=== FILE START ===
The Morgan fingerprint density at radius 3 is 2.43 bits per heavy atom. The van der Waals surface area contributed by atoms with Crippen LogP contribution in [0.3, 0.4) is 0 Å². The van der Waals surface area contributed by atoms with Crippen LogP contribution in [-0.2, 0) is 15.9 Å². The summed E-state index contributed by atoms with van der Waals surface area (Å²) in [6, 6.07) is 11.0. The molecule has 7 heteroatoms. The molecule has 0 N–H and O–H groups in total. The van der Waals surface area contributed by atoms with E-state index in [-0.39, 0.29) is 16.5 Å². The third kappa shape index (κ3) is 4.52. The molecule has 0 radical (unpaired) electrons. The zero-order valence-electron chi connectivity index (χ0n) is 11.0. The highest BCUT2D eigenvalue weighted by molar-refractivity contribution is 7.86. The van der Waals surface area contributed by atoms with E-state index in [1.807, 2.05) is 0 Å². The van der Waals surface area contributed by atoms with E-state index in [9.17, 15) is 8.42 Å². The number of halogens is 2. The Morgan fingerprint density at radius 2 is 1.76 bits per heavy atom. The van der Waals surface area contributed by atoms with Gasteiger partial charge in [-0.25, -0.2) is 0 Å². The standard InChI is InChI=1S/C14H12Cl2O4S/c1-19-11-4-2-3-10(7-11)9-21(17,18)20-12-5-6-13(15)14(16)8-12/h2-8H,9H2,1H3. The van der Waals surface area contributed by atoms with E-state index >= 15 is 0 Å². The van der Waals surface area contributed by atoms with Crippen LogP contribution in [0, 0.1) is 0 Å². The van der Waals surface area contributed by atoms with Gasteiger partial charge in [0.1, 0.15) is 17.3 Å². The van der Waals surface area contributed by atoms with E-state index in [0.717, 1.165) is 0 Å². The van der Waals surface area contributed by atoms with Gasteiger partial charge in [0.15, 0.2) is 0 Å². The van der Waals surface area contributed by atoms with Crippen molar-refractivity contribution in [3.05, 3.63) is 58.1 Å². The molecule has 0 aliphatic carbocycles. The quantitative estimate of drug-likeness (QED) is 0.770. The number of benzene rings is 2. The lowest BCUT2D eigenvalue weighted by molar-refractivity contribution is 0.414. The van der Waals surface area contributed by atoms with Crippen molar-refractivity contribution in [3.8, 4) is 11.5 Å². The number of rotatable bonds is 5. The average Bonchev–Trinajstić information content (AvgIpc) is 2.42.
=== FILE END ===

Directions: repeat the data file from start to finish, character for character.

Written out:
The Morgan fingerprint density at radius 3 is 2.43 bits per heavy atom. The van der Waals surface area contributed by atoms with Crippen LogP contribution in [0.3, 0.4) is 0 Å². The van der Waals surface area contributed by atoms with Crippen LogP contribution in [-0.2, 0) is 15.9 Å². The summed E-state index contributed by atoms with van der Waals surface area (Å²) in [6, 6.07) is 11.0. The molecule has 7 heteroatoms. The molecule has 0 N–H and O–H groups in total. The van der Waals surface area contributed by atoms with E-state index in [-0.39, 0.29) is 16.5 Å². The third kappa shape index (κ3) is 4.52. The molecule has 0 radical (unpaired) electrons. The zero-order valence-electron chi connectivity index (χ0n) is 11.0. The highest BCUT2D eigenvalue weighted by molar-refractivity contribution is 7.86. The van der Waals surface area contributed by atoms with E-state index in [1.807, 2.05) is 0 Å². The van der Waals surface area contributed by atoms with E-state index in [9.17, 15) is 8.42 Å². The number of halogens is 2. The Morgan fingerprint density at radius 2 is 1.76 bits per heavy atom. The van der Waals surface area contributed by atoms with Gasteiger partial charge in [-0.25, -0.2) is 0 Å². The standard InChI is InChI=1S/C14H12Cl2O4S/c1-19-11-4-2-3-10(7-11)9-21(17,18)20-12-5-6-13(15)14(16)8-12/h2-8H,9H2,1H3. The van der Waals surface area contributed by atoms with E-state index >= 15 is 0 Å². The van der Waals surface area contributed by atoms with Crippen LogP contribution in [0, 0.1) is 0 Å². The van der Waals surface area contributed by atoms with Gasteiger partial charge in [0.1, 0.15) is 17.3 Å². The van der Waals surface area contributed by atoms with E-state index in [0.717, 1.165) is 0 Å². The van der Waals surface area contributed by atoms with Gasteiger partial charge in [0.15, 0.2) is 0 Å². The van der Waals surface area contributed by atoms with Crippen molar-refractivity contribution in [3.05, 3.63) is 58.1 Å². The molecule has 0 aliphatic carbocycles. The quantitative estimate of drug-likeness (QED) is 0.770. The number of benzene rings is 2. The lowest BCUT2D eigenvalue weighted by molar-refractivity contribution is 0.414. The van der Waals surface area contributed by atoms with Crippen molar-refractivity contribution in [3.8, 4) is 11.5 Å². The number of rotatable bonds is 5. The average Bonchev–Trinajstić information content (AvgIpc) is 2.42.